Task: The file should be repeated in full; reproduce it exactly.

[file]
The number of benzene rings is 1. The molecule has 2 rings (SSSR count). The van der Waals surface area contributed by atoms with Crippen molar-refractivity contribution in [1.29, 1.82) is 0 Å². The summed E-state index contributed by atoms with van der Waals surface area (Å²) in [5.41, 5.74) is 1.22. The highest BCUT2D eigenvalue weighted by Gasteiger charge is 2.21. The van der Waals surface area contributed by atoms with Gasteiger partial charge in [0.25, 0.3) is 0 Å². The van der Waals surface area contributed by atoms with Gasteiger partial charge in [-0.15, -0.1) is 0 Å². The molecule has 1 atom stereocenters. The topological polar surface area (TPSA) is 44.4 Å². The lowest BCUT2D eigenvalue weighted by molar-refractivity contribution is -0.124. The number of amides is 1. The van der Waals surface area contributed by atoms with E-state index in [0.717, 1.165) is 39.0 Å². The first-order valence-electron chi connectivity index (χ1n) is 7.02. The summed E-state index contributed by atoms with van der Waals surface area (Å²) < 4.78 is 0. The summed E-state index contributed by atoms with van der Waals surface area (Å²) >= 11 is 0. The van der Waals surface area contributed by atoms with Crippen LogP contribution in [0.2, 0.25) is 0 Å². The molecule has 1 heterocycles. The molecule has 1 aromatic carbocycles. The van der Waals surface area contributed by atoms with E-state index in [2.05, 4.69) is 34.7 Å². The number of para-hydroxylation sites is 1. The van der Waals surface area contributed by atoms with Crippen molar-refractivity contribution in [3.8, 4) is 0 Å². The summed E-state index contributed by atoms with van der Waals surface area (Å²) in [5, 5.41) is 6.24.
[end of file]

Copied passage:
The number of benzene rings is 1. The molecule has 2 rings (SSSR count). The van der Waals surface area contributed by atoms with Crippen molar-refractivity contribution in [1.29, 1.82) is 0 Å². The summed E-state index contributed by atoms with van der Waals surface area (Å²) in [5.41, 5.74) is 1.22. The highest BCUT2D eigenvalue weighted by Gasteiger charge is 2.21. The van der Waals surface area contributed by atoms with Gasteiger partial charge in [0.25, 0.3) is 0 Å². The van der Waals surface area contributed by atoms with Gasteiger partial charge in [-0.15, -0.1) is 0 Å². The molecule has 1 atom stereocenters. The topological polar surface area (TPSA) is 44.4 Å². The lowest BCUT2D eigenvalue weighted by molar-refractivity contribution is -0.124. The number of amides is 1. The van der Waals surface area contributed by atoms with E-state index in [0.717, 1.165) is 39.0 Å². The first-order valence-electron chi connectivity index (χ1n) is 7.02. The summed E-state index contributed by atoms with van der Waals surface area (Å²) < 4.78 is 0. The summed E-state index contributed by atoms with van der Waals surface area (Å²) >= 11 is 0. The van der Waals surface area contributed by atoms with Crippen LogP contribution in [0.2, 0.25) is 0 Å². The molecule has 1 heterocycles. The molecule has 1 aromatic carbocycles. The van der Waals surface area contributed by atoms with E-state index in [2.05, 4.69) is 34.7 Å². The number of para-hydroxylation sites is 1. The van der Waals surface area contributed by atoms with Crippen molar-refractivity contribution in [3.8, 4) is 0 Å². The summed E-state index contributed by atoms with van der Waals surface area (Å²) in [5, 5.41) is 6.24.